HIV Hit U.S. in 1969
An evolutionary biologist has published new research on HIV which indicates that the diseases first entered the United States in 1969 most likely by a single infected person who immigrated from Haiti. This means that HIV infections had been occurring in America for roughly 12 years before the virus was recognized by scientists.
Michael Worobey of the University of Arizona led the study.
“It is somehow chilling to know it was probably circulating for so long under our noses,” Worobey said in a telephone interview.
The researchers conducted a genetic analysis of stored blood samples from early AIDS patients to determine when the human immunodeficiency virus first entered the United States.
They found that HIV was brought to Haiti by an infected person from central Africa in about 1966, which matches earlier estimates, and then came to the United States in about 1969.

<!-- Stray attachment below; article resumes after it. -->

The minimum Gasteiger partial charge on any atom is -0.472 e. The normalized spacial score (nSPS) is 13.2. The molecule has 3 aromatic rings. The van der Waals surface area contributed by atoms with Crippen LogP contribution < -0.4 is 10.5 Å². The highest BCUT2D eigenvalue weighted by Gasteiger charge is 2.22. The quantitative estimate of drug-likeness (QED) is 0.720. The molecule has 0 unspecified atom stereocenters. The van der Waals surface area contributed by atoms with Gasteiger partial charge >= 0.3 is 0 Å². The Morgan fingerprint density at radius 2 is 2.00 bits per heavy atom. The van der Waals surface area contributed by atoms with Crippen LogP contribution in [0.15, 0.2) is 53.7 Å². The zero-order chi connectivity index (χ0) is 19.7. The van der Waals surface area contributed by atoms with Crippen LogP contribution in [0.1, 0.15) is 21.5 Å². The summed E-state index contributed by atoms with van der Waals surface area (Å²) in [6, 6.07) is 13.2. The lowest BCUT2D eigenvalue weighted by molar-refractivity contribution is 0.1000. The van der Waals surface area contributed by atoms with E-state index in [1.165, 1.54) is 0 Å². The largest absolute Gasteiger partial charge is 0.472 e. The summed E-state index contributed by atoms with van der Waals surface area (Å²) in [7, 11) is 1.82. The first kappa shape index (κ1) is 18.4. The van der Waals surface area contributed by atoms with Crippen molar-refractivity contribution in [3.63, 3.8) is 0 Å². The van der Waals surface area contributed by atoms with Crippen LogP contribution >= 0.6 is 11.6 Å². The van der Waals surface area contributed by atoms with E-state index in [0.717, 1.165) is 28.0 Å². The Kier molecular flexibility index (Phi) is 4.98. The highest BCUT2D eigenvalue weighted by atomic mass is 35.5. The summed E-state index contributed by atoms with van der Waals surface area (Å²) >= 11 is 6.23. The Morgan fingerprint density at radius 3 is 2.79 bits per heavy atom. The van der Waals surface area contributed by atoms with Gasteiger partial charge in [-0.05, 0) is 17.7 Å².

The researchers think an unknown single infected Haitian immigrant arrived in a large city like Miami or New York, and the virus circulated for years — first in the U.S. population and then to other nations.
AIDS has killed more than 25 million people worldwide with another 40 million believe to be infected.